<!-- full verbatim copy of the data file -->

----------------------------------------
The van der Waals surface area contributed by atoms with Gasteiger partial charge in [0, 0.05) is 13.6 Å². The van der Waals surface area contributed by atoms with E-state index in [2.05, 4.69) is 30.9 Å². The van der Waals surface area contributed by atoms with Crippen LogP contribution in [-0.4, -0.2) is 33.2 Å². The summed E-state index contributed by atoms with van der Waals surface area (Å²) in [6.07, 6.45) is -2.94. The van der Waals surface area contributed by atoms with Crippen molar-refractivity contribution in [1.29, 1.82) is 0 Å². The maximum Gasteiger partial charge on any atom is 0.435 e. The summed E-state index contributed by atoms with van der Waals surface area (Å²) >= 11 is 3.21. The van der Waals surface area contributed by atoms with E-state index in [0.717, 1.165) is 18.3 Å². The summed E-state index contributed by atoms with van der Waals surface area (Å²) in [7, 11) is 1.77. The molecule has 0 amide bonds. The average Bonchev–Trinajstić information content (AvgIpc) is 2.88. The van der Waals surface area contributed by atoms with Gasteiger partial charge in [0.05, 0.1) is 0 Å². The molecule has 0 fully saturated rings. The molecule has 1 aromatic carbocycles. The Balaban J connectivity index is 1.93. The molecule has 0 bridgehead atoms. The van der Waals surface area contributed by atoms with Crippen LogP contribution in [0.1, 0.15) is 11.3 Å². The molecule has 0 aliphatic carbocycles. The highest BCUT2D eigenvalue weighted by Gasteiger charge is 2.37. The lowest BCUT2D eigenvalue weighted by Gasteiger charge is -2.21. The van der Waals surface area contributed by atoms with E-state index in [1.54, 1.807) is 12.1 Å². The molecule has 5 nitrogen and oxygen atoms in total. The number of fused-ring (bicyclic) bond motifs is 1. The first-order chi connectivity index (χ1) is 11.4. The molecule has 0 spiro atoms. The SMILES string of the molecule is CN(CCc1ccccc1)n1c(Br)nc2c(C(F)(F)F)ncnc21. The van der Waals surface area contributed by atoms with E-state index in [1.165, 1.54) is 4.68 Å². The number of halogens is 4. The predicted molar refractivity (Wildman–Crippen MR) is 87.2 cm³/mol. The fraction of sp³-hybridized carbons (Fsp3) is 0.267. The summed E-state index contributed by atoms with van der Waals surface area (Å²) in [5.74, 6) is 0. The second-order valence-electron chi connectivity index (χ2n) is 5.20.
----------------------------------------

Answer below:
The van der Waals surface area contributed by atoms with Gasteiger partial charge in [0, 0.05) is 13.6 Å². The van der Waals surface area contributed by atoms with E-state index in [2.05, 4.69) is 30.9 Å². The van der Waals surface area contributed by atoms with Crippen LogP contribution in [-0.4, -0.2) is 33.2 Å². The summed E-state index contributed by atoms with van der Waals surface area (Å²) in [6.07, 6.45) is -2.94. The van der Waals surface area contributed by atoms with Crippen molar-refractivity contribution in [1.29, 1.82) is 0 Å². The maximum Gasteiger partial charge on any atom is 0.435 e. The summed E-state index contributed by atoms with van der Waals surface area (Å²) >= 11 is 3.21. The van der Waals surface area contributed by atoms with E-state index in [0.717, 1.165) is 18.3 Å². The summed E-state index contributed by atoms with van der Waals surface area (Å²) in [7, 11) is 1.77. The molecule has 0 amide bonds. The average Bonchev–Trinajstić information content (AvgIpc) is 2.88. The van der Waals surface area contributed by atoms with Gasteiger partial charge in [0.05, 0.1) is 0 Å². The molecule has 0 fully saturated rings. The molecule has 1 aromatic carbocycles. The Balaban J connectivity index is 1.93. The molecule has 0 bridgehead atoms. The van der Waals surface area contributed by atoms with Crippen LogP contribution in [0.1, 0.15) is 11.3 Å². The molecule has 0 aliphatic carbocycles. The highest BCUT2D eigenvalue weighted by Gasteiger charge is 2.37. The lowest BCUT2D eigenvalue weighted by Gasteiger charge is -2.21. The van der Waals surface area contributed by atoms with E-state index in [1.54, 1.807) is 12.1 Å². The molecule has 5 nitrogen and oxygen atoms in total. The number of fused-ring (bicyclic) bond motifs is 1. The first-order chi connectivity index (χ1) is 11.4. The molecule has 0 spiro atoms. The SMILES string of the molecule is CN(CCc1ccccc1)n1c(Br)nc2c(C(F)(F)F)ncnc21. The van der Waals surface area contributed by atoms with E-state index in [1.165, 1.54) is 4.68 Å². The number of halogens is 4. The predicted molar refractivity (Wildman–Crippen MR) is 87.2 cm³/mol. The fraction of sp³-hybridized carbons (Fsp3) is 0.267. The summed E-state index contributed by atoms with van der Waals surface area (Å²) in [5.74, 6) is 0. The second-order valence-electron chi connectivity index (χ2n) is 5.20.